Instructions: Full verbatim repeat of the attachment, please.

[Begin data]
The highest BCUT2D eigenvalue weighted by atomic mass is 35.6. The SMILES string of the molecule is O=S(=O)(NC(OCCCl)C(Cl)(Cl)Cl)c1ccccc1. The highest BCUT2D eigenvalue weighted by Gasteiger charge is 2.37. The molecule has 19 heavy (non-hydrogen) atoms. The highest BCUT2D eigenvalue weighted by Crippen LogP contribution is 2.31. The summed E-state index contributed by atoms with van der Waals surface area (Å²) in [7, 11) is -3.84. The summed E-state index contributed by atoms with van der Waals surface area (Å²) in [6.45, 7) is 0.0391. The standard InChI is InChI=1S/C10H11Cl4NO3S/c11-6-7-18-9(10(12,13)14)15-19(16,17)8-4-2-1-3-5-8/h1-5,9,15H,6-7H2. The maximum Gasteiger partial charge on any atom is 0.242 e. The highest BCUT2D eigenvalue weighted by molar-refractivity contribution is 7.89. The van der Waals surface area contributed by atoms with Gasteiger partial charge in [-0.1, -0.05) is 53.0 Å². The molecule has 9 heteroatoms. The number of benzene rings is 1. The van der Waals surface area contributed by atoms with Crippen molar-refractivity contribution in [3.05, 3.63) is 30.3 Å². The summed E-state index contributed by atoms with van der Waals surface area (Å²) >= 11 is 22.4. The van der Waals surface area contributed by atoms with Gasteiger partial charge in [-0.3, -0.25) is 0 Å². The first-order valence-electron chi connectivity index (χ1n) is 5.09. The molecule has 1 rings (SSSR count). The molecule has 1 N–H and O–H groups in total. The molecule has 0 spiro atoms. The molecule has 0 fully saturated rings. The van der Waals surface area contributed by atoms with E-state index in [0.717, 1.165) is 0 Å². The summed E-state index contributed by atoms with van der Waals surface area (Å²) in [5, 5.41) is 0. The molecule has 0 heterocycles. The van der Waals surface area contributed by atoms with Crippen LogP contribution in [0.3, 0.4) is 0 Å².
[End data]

The highest BCUT2D eigenvalue weighted by atomic mass is 35.6. The SMILES string of the molecule is O=S(=O)(NC(OCCCl)C(Cl)(Cl)Cl)c1ccccc1. The highest BCUT2D eigenvalue weighted by Gasteiger charge is 2.37. The molecule has 19 heavy (non-hydrogen) atoms. The highest BCUT2D eigenvalue weighted by Crippen LogP contribution is 2.31. The summed E-state index contributed by atoms with van der Waals surface area (Å²) in [7, 11) is -3.84. The summed E-state index contributed by atoms with van der Waals surface area (Å²) in [6.45, 7) is 0.0391. The standard InChI is InChI=1S/C10H11Cl4NO3S/c11-6-7-18-9(10(12,13)14)15-19(16,17)8-4-2-1-3-5-8/h1-5,9,15H,6-7H2. The maximum Gasteiger partial charge on any atom is 0.242 e. The highest BCUT2D eigenvalue weighted by molar-refractivity contribution is 7.89. The van der Waals surface area contributed by atoms with Gasteiger partial charge in [-0.1, -0.05) is 53.0 Å². The molecule has 9 heteroatoms. The number of benzene rings is 1. The van der Waals surface area contributed by atoms with Crippen molar-refractivity contribution in [3.05, 3.63) is 30.3 Å². The summed E-state index contributed by atoms with van der Waals surface area (Å²) >= 11 is 22.4. The van der Waals surface area contributed by atoms with Gasteiger partial charge in [-0.3, -0.25) is 0 Å². The first-order valence-electron chi connectivity index (χ1n) is 5.09. The molecule has 1 rings (SSSR count). The molecule has 1 N–H and O–H groups in total. The molecule has 0 spiro atoms. The molecule has 0 fully saturated rings. The van der Waals surface area contributed by atoms with E-state index in [0.717, 1.165) is 0 Å². The summed E-state index contributed by atoms with van der Waals surface area (Å²) in [5, 5.41) is 0. The molecule has 0 heterocycles. The van der Waals surface area contributed by atoms with Crippen LogP contribution in [0.3, 0.4) is 0 Å².